Space Bandits follows the universe’s most-wanted criminals, Thena Khole and Cody Blue. Their reputation precedes them as master thieves that leave no moonstone unturned and no valuable untouched. After their crews betray them, Thena and Cody scour the galaxy hellbent on getting their just revenge. Millar describes the series as “a female Butch Cassidy and the Sundance Kid” with more space trekking.
Millar is joined by Matteo Scalera, whose work in Black Science (written by Rick Remender) shows just how fluent he is in all things science fiction. Scalera’s approach to storytelling is very kinetic, with a sense of urgency present in each of his action sequences. It’s a style that keeps the intensity constant, even in the less hectic moments. For fans of Millar’s previous work, this pairing makes sense and promises to result in some pretty outrageous setpiece sequences.
Space Bandits joins series such as Hit-Girl, Empress, and Reborn in featuring female leads thrust into hostile worlds that are a metaphor or two away from becoming reality. Not to say that Millarworld is where you should go to get your feminism on. Millar’s had an inconsistent history with female representation and is not always specific as to what he wants to say with certain characters (Hit-Girl comes to mind, a character that embodies ultra-violence but also has to find out what being a girl is really all about). His earlier Marvel books, Ultimates in particular, treat characters like Wasp and Scarlett Witch as either love interests or bizarre personalities with strange family relationships. Let’s see where Space Bandits fits in as it gets more entries under its belt.
The book has generated some controversy since it was announced. One of its variant covers, illustrated by Howard Chaykin, bears a striking resemblance to another sci-fi comic called Oh S#!T It’s Kim & Kim (2016), created by Magdalene Vissagio and Eva Cabrera. Both covers feature their two protagonists with their backs leaning against each other’s in similar poses and composition. Vissagio reached out to Mark Millar via Twitter to discuss the similarities.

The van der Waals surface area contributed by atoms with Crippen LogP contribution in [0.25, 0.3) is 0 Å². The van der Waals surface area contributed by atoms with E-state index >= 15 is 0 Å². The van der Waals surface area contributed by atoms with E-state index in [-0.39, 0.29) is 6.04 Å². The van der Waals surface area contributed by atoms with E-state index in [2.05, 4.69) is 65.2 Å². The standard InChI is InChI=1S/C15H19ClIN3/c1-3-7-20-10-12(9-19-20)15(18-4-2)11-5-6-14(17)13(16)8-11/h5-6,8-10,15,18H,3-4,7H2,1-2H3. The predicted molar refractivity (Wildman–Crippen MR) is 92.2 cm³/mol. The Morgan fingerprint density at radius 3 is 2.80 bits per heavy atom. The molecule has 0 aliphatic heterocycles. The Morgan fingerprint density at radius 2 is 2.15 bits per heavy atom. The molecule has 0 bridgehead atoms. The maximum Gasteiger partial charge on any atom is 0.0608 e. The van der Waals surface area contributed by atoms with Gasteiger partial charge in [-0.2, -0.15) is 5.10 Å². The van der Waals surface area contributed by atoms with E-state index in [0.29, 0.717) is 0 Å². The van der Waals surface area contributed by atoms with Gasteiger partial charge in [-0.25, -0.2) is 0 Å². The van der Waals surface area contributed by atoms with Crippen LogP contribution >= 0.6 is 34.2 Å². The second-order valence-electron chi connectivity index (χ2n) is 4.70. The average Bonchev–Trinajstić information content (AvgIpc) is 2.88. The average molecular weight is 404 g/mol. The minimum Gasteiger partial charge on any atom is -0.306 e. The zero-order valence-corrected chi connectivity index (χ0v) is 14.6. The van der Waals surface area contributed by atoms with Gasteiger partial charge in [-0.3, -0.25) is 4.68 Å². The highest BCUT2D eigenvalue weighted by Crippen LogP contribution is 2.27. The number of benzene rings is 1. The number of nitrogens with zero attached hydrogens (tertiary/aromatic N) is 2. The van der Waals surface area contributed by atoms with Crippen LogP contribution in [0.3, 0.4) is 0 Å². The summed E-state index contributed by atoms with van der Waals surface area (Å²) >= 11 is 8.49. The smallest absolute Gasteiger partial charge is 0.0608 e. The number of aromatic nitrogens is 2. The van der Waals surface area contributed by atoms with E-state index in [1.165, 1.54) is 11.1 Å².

— billan ted bongus jorney (@MagsVisaggs) April 15, 2019
The tweet led to various users making the connection between both comics, stating not only how similar their covers are but also how alike they feel overall, given they both fall back on the aesthetics of futuristic young women going on space adventures.
Just where the line between rip-off, borrowing, or coincidence falls is a discussion that requires closer inspection, especially when we’re looking at big ideas that are open enough to result in numerous versions of the same concept. I mean, the idea of two women on an intergalactic mission fueled by revenge isn’t necessarily what you would call a unique setup that caters to a niche audience. Then again, interpretation is key, and it’s not the same as copying.
As the conversation continued on Twitter, the thread eventually led to one user digging deeper into both comics and how they play with their story ideas by adding Kurtis J. Wiebe, Leonardo Olea, and Mindy Lee’s own sci-fi story Bounty (2016) into the mix. This comic tells the story of two women who roam the galaxy stealing from the rich to give to the poor. That book’s cover features its two main characters in the middle of a shoot-out, guns at the ready, invoking sci-fi adventure. Kim & Kim’s story follows the titular Kims, one of whom is trans, as they take up bounty hunting to make some much needed cash while enjoying an intergalactic road trip.
I mean pic.twitter.com/FfAnLWTkw5
— Danny Djeljosevic (@djeljosevic) April 16, 2019
A more in-depth look at how these three titles differ or borrow from each other can shed some light as to whether they could be considered copies, rip-offs, or reinterpretations of the same concepts.
Space Bandits is slated for release on July 3. Variant covers will come with a 75 cent price tag, honoring the price Mark Millar paid for his comics when he was a teenager.